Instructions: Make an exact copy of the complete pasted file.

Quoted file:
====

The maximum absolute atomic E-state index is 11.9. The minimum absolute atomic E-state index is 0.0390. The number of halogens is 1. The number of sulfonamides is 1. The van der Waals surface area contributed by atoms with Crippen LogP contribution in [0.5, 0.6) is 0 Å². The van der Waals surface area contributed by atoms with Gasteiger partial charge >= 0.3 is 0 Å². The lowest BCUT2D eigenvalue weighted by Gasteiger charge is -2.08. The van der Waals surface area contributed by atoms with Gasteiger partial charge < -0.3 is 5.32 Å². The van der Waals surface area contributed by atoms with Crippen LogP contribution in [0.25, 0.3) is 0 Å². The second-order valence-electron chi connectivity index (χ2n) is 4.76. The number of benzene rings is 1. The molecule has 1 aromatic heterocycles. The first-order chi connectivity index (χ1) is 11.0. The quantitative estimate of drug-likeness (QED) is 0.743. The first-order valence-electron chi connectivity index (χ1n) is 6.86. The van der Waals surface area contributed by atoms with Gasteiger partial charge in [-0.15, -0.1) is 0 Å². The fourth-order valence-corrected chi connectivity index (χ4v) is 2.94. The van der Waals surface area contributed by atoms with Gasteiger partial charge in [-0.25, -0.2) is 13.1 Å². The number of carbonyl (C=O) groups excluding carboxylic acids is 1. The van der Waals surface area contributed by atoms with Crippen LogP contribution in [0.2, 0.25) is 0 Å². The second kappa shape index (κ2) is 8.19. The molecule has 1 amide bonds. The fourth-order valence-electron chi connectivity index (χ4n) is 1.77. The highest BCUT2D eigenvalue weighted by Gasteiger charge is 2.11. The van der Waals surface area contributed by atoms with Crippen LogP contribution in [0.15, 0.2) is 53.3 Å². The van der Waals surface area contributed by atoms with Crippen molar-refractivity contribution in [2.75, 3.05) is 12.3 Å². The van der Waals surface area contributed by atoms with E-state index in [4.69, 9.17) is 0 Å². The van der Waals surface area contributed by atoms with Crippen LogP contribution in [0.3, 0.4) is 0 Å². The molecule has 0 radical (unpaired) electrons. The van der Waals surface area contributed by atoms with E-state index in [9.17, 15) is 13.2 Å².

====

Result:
The maximum absolute atomic E-state index is 11.9. The minimum absolute atomic E-state index is 0.0390. The number of halogens is 1. The number of sulfonamides is 1. The van der Waals surface area contributed by atoms with Crippen LogP contribution in [0.5, 0.6) is 0 Å². The van der Waals surface area contributed by atoms with Gasteiger partial charge >= 0.3 is 0 Å². The lowest BCUT2D eigenvalue weighted by Gasteiger charge is -2.08. The van der Waals surface area contributed by atoms with Gasteiger partial charge < -0.3 is 5.32 Å². The van der Waals surface area contributed by atoms with Crippen LogP contribution in [0.25, 0.3) is 0 Å². The second-order valence-electron chi connectivity index (χ2n) is 4.76. The number of benzene rings is 1. The molecule has 1 aromatic heterocycles. The first-order chi connectivity index (χ1) is 11.0. The quantitative estimate of drug-likeness (QED) is 0.743. The first-order valence-electron chi connectivity index (χ1n) is 6.86. The van der Waals surface area contributed by atoms with Gasteiger partial charge in [-0.15, -0.1) is 0 Å². The fourth-order valence-corrected chi connectivity index (χ4v) is 2.94. The van der Waals surface area contributed by atoms with Gasteiger partial charge in [-0.25, -0.2) is 13.1 Å². The number of carbonyl (C=O) groups excluding carboxylic acids is 1. The van der Waals surface area contributed by atoms with Crippen LogP contribution in [0.2, 0.25) is 0 Å². The second kappa shape index (κ2) is 8.19. The molecule has 1 amide bonds. The fourth-order valence-electron chi connectivity index (χ4n) is 1.77. The highest BCUT2D eigenvalue weighted by Gasteiger charge is 2.11. The van der Waals surface area contributed by atoms with Crippen LogP contribution in [0.15, 0.2) is 53.3 Å². The van der Waals surface area contributed by atoms with Crippen molar-refractivity contribution in [2.75, 3.05) is 12.3 Å². The van der Waals surface area contributed by atoms with E-state index in [4.69, 9.17) is 0 Å². The van der Waals surface area contributed by atoms with Crippen LogP contribution in [0.3, 0.4) is 0 Å². The molecule has 0 radical (unpaired) electrons. The van der Waals surface area contributed by atoms with E-state index in [9.17, 15) is 13.2 Å².